What is Probability and Why Do People Struggle to Understand It?

It’s why we think a sheer coincidence — like a band we like rolling into town on a week we happen to be there visiting, or hitting the jackpot at casino slot machines — are signs that the universe is smiling upon us. It’s why we might believe that running into a sour ex in a city of over a million, or being the victim of flyby bird pooping somehow signifies bad luck. There are a lot of birds and a million isn’t that big a number, it wasn’t bound to happen, buts odds were that it would.

‘Folk numeracy is our natural tendency to misperceive and miscalculate probabilities, to think anecdotally instead of statistically, and to focus on and remember short-term trends and small-number runs. We notice a short stretch of cool days and ignore the long-term global-warming trend. We note with consternation the recent downturn in the housing and stock markets, forgetting the half-century upward-pointing trend line. Sawtooth data trend lines, in fact, are exemplary of folk numeracy: our senses are geared to focus on each tooth’s up or down angle, whereas the overall direction of the blade is nearly invisible to us.’ • Michael Shermer

And that partly explains why we can’t grasp odds very well. When you consider the chances of, say, coming down with a specific illness as 1 million to 1, it seems impossible. Until you maybe realize that, in a city with a million people, that could be you. On the flip-side, those odds also mean it would be irrational to completely change your lifestyle or habits just to avoid contracting that illness, since those odds say it’s very unlikely.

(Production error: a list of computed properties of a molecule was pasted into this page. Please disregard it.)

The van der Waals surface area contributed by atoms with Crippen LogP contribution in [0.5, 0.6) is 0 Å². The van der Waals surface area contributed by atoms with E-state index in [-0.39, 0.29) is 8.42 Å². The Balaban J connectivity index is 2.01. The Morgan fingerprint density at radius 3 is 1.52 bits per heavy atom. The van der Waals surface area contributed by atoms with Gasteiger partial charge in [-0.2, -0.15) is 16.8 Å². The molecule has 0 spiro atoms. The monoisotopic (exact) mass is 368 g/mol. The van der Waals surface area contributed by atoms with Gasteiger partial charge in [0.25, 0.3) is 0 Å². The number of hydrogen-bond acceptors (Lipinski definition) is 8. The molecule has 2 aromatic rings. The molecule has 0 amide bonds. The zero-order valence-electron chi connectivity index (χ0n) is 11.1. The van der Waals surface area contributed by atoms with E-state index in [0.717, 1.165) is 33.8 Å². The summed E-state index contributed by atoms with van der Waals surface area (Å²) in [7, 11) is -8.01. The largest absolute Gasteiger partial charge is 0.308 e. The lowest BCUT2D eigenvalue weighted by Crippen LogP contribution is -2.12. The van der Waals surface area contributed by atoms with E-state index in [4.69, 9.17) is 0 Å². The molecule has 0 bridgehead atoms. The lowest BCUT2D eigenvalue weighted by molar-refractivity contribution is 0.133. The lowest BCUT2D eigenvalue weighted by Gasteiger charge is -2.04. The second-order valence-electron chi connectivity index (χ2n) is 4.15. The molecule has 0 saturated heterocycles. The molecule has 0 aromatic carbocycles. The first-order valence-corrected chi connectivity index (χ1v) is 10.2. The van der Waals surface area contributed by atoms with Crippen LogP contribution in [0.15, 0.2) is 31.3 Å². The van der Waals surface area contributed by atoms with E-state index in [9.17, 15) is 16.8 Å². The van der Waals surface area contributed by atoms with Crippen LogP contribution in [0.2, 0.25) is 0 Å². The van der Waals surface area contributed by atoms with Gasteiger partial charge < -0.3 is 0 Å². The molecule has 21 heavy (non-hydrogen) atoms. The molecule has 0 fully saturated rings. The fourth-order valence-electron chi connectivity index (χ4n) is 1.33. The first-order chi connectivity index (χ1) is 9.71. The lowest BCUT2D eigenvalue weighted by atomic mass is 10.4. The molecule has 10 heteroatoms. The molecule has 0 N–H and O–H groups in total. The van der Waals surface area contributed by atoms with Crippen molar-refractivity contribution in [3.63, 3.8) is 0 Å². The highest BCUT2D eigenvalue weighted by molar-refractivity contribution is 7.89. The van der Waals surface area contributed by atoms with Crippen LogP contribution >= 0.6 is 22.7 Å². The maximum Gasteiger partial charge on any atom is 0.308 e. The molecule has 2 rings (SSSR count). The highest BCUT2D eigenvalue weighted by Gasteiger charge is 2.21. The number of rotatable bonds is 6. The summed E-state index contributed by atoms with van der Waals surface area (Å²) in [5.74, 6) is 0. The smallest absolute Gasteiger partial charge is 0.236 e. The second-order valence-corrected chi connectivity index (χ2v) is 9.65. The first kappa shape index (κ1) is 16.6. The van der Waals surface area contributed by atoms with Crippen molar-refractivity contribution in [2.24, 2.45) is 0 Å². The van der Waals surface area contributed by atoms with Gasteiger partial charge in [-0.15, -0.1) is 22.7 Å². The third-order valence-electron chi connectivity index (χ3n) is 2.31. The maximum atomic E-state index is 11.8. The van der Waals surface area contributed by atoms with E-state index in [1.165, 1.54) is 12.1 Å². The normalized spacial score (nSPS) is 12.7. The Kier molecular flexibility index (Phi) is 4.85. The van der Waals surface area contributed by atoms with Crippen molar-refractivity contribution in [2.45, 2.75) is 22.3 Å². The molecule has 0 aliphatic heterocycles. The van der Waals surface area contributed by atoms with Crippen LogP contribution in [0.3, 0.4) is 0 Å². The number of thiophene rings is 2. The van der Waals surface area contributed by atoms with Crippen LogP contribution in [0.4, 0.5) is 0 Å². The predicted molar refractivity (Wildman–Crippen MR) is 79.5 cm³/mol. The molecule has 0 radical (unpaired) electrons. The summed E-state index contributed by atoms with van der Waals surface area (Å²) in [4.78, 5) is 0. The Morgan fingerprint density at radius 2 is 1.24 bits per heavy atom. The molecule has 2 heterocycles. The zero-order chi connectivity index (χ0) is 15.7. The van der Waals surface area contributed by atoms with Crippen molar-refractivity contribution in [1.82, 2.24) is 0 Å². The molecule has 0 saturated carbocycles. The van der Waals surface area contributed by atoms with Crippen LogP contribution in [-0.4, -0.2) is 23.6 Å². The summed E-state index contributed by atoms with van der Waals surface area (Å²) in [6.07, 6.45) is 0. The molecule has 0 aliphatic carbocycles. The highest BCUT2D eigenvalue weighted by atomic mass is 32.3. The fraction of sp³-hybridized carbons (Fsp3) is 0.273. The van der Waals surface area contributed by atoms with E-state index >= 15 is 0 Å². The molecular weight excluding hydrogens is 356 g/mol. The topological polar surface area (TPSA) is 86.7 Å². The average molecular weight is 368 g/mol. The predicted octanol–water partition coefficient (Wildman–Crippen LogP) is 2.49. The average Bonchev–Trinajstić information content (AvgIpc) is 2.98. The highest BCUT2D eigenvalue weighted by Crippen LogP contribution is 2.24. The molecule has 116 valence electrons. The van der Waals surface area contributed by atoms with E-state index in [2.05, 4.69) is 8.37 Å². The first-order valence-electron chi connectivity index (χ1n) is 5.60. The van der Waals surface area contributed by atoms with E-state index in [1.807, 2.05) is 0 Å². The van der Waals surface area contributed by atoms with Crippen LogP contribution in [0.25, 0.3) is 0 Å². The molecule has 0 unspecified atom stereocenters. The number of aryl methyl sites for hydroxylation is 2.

Humans also play hard into the gambler’s fallacy — where if something happens once, we think the odds of it happening again increase dramatically. And there’s no reason to think so. Outcomes aren’t always meaningful predictors.

When you ask most people to predict the outcome of a series of 10 coin flips, they usually pick a seemingly random set of choices. That’s because they they know there’s a 50-50 chance of each flip occurring. But for some reason, they’re trying to “spread out” the outcomes over the 10 flips, so they usually hedge bets on five heads and five tails.

Ask mathematicians to do the same, they’ll almost always pick all heads or all tails. Why? Because there’s a 50-50 chance of each side occurring. So why even try to guess?

www.inverse.com

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About akiramorikawa

superconnection . pattern-recognition . iDesign
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